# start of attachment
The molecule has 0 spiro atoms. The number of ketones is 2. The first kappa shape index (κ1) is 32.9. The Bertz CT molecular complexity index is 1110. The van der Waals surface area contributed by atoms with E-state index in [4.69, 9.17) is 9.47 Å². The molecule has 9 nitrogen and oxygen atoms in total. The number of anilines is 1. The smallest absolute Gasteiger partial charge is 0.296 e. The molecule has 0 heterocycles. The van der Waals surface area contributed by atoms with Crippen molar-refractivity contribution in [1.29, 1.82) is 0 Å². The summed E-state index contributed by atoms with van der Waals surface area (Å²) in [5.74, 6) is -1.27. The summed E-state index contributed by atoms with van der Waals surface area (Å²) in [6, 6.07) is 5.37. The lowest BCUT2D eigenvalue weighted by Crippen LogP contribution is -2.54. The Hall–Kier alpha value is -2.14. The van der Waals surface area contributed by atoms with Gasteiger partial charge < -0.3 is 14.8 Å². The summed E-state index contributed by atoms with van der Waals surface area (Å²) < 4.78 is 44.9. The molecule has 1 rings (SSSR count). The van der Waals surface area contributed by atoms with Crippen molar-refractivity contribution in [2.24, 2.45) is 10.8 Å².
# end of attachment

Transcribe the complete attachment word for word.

The molecule has 0 spiro atoms. The number of ketones is 2. The first kappa shape index (κ1) is 32.9. The Bertz CT molecular complexity index is 1110. The van der Waals surface area contributed by atoms with E-state index in [4.69, 9.17) is 9.47 Å². The molecule has 9 nitrogen and oxygen atoms in total. The number of anilines is 1. The smallest absolute Gasteiger partial charge is 0.296 e. The molecule has 0 heterocycles. The van der Waals surface area contributed by atoms with Crippen molar-refractivity contribution in [1.29, 1.82) is 0 Å². The summed E-state index contributed by atoms with van der Waals surface area (Å²) in [5.74, 6) is -1.27. The summed E-state index contributed by atoms with van der Waals surface area (Å²) in [6, 6.07) is 5.37. The lowest BCUT2D eigenvalue weighted by Crippen LogP contribution is -2.54. The Hall–Kier alpha value is -2.14. The van der Waals surface area contributed by atoms with Gasteiger partial charge < -0.3 is 14.8 Å². The summed E-state index contributed by atoms with van der Waals surface area (Å²) < 4.78 is 44.9. The molecule has 1 rings (SSSR count). The van der Waals surface area contributed by atoms with Crippen molar-refractivity contribution in [2.24, 2.45) is 10.8 Å².